SEBI Relaxes Startup Listing Norms

SEBI proposes some reforms in the existing norms to ease the listing of start-ups in India and make the process more attractive
SEBI Relaxes Startup Listing Norms
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Former Features Writer
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India’s start-up ecosystem is vigorous, wondrous and assiduous. Every day start-ups are emerging. Moreover, the start-up founders in India are as young as 17 or 18. There is a variety of founders in India. While some are studying in universities, others are graduates and there are even those who are in their mid-30s and experienced. While those who make it to the unicorn club are still very less, India’s expansive startup ecosystem makes it one of the largest in the world.

Catering to the Indian Start-up Ecosystem

To support such an ever-widening and ever-expanding start-up community SEBI has proposed some alterations in the existing norms in order to ease the process of start-up listing on the market regulator of the country.

SEBI has proposed numerous changes. The renaming of Institutional Trading Platform(ITP) as 'Innovators Growth Platform'(IGP) is one. It is also notable that this change comes after ITP failed to garner any serious traction which the new change might promise to. IGP will now be the major board platform for start-ups. The proposal of reducing the minimum trading lot from current Rs. 10 lakh to Rs 2 Lakh is another reform in the pipeline.

The discussion paper released by SEBI on Friday said, “Considering that the framework failed to gain interest, SEBI came up with certain recommendations to make the platform more accessible…Lately, there has been a lot of activity in the start-up space in India and interest has been evinced with regard to listing on the ITP by various stakeholders and industry bodies.”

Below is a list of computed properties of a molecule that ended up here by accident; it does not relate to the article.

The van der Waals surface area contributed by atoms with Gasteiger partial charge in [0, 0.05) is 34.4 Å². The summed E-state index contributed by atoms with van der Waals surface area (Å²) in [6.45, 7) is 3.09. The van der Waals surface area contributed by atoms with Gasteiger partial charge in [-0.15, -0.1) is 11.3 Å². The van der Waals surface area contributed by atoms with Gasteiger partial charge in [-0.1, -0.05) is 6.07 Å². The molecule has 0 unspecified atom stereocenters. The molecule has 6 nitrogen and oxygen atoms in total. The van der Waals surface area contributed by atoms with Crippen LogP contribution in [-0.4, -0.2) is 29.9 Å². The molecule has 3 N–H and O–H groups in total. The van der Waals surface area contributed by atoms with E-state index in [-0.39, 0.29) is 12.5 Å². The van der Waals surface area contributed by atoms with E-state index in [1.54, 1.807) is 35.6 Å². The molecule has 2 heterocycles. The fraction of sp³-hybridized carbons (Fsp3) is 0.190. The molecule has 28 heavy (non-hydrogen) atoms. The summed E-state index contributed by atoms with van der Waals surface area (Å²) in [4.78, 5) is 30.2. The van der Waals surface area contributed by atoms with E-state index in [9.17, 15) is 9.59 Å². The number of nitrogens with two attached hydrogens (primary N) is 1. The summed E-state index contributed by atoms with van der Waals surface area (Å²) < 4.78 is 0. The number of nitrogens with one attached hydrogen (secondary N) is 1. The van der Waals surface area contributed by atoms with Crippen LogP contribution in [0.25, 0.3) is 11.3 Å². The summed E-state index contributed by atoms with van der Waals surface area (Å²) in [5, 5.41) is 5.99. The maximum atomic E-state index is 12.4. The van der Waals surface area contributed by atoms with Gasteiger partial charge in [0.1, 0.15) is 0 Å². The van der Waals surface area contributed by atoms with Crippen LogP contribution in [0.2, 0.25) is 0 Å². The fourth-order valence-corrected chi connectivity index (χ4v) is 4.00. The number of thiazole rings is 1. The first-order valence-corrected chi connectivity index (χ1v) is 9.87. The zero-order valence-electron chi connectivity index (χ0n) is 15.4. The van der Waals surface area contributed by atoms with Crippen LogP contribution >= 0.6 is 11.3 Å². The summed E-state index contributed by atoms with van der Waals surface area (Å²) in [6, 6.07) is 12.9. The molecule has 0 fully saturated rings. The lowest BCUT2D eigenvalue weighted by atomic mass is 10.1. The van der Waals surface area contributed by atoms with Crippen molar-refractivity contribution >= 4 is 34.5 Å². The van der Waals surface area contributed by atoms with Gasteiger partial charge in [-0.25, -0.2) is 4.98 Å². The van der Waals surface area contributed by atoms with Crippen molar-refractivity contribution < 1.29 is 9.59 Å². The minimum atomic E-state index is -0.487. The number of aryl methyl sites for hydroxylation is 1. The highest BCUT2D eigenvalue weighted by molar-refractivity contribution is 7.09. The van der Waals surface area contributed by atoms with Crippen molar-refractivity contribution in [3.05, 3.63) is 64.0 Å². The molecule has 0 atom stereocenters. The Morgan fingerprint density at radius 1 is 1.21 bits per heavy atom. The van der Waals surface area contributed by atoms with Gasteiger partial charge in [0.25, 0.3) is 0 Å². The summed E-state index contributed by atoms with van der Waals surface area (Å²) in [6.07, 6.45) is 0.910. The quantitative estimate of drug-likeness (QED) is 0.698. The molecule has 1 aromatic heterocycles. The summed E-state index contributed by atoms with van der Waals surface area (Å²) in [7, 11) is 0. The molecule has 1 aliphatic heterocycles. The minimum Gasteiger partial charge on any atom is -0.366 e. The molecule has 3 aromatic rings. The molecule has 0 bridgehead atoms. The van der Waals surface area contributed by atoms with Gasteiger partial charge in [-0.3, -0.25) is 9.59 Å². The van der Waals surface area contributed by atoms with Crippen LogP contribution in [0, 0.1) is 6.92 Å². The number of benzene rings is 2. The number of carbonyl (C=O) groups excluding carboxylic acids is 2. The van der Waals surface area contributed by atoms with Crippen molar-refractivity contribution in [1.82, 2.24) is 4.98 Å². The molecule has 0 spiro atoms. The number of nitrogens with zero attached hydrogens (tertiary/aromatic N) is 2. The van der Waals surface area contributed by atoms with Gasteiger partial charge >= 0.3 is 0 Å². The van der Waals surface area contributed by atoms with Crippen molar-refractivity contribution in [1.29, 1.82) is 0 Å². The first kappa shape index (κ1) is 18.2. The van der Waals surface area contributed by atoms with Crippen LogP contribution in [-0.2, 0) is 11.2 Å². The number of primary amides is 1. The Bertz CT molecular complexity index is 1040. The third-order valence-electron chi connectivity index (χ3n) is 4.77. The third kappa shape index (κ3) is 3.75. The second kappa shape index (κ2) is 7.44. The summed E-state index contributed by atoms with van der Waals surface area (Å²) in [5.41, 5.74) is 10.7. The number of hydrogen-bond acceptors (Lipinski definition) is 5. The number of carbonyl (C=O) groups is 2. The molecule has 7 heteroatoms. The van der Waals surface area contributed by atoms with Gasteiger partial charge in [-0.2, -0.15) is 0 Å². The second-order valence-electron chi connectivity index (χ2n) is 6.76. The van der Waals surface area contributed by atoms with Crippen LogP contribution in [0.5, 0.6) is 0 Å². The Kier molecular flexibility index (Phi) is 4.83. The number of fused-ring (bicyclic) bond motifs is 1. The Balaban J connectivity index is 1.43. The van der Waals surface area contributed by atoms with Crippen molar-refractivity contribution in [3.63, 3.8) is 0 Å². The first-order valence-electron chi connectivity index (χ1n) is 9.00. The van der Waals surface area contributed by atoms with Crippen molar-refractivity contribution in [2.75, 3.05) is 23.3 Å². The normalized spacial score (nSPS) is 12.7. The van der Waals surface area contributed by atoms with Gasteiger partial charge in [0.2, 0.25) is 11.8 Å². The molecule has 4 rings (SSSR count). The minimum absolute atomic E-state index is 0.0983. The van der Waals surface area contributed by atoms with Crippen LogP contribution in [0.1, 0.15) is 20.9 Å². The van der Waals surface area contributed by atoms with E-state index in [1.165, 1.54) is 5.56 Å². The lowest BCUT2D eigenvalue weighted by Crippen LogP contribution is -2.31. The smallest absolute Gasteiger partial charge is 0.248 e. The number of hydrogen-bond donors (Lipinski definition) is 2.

Refurbishing the Process

The market regulating platform also proposed to do away with a minimum reservation of allocation to any specific category of investors. The allocation is to be done strictly on a proportionate basis. At present, 75 per cent of the net offer to the public should be allocated to institutional investors and the remaining 25 per cent to non-institutional investors. The requirement that a minimum number of 200 share allottees should be there in a start-up IPO is being reduced to 50 in the list of tentative changes.

These proposed changes and alterations will bring ease to the process of listing start-ups. It will also make the process more attractive, help start-ups to tap into markets and most essentially, lend support to these mushrooming businesses that are changing the face of the Indian business world to raise funds from India itself rather than looking for opportunities overseas.

It is therefore not wrong to say that this step by SEBI has come as a sigh of relief for start-ups as the government is recognising the potential of employment and revenue generation that lies within them.

The discussion paper is on the SEBI website till November 6 for public view and comments. The SEBI committee wants to take in the public opinion before finalising the norms.

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